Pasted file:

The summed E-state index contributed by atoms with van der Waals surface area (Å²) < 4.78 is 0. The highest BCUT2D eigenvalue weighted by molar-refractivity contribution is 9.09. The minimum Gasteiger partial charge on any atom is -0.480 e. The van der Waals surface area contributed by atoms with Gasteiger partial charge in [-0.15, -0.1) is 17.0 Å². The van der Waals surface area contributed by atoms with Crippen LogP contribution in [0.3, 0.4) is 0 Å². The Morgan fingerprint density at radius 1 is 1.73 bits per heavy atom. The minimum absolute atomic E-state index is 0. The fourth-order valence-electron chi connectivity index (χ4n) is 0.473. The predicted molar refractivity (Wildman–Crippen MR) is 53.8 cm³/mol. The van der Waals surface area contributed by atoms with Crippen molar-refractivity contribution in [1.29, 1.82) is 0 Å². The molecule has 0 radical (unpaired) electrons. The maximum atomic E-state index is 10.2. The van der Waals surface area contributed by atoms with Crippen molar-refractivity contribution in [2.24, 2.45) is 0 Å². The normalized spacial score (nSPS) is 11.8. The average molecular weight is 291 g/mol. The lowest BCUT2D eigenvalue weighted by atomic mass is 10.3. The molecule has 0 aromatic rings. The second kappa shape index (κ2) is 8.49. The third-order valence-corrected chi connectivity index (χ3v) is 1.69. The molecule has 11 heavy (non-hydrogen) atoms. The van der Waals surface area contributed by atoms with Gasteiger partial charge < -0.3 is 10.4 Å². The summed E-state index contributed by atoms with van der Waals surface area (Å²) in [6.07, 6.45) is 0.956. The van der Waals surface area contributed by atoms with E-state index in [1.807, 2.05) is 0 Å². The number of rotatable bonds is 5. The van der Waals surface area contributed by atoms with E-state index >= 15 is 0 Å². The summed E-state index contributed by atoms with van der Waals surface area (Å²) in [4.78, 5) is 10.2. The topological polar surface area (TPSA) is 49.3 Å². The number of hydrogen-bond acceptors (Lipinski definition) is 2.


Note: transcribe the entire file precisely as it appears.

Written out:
The summed E-state index contributed by atoms with van der Waals surface area (Å²) < 4.78 is 0. The highest BCUT2D eigenvalue weighted by molar-refractivity contribution is 9.09. The minimum Gasteiger partial charge on any atom is -0.480 e. The van der Waals surface area contributed by atoms with Gasteiger partial charge in [-0.15, -0.1) is 17.0 Å². The van der Waals surface area contributed by atoms with Crippen LogP contribution in [0.3, 0.4) is 0 Å². The Morgan fingerprint density at radius 1 is 1.73 bits per heavy atom. The minimum absolute atomic E-state index is 0. The fourth-order valence-electron chi connectivity index (χ4n) is 0.473. The predicted molar refractivity (Wildman–Crippen MR) is 53.8 cm³/mol. The van der Waals surface area contributed by atoms with Crippen molar-refractivity contribution in [1.29, 1.82) is 0 Å². The molecule has 0 radical (unpaired) electrons. The maximum atomic E-state index is 10.2. The van der Waals surface area contributed by atoms with Crippen molar-refractivity contribution in [2.24, 2.45) is 0 Å². The normalized spacial score (nSPS) is 11.8. The average molecular weight is 291 g/mol. The lowest BCUT2D eigenvalue weighted by atomic mass is 10.3. The molecule has 0 aromatic rings. The second kappa shape index (κ2) is 8.49. The third-order valence-corrected chi connectivity index (χ3v) is 1.69. The molecule has 11 heavy (non-hydrogen) atoms. The van der Waals surface area contributed by atoms with Gasteiger partial charge < -0.3 is 10.4 Å². The summed E-state index contributed by atoms with van der Waals surface area (Å²) in [6.07, 6.45) is 0.956. The van der Waals surface area contributed by atoms with E-state index in [1.807, 2.05) is 0 Å². The number of rotatable bonds is 5. The van der Waals surface area contributed by atoms with E-state index >= 15 is 0 Å². The summed E-state index contributed by atoms with van der Waals surface area (Å²) in [4.78, 5) is 10.2. The topological polar surface area (TPSA) is 49.3 Å². The number of hydrogen-bond acceptors (Lipinski definition) is 2.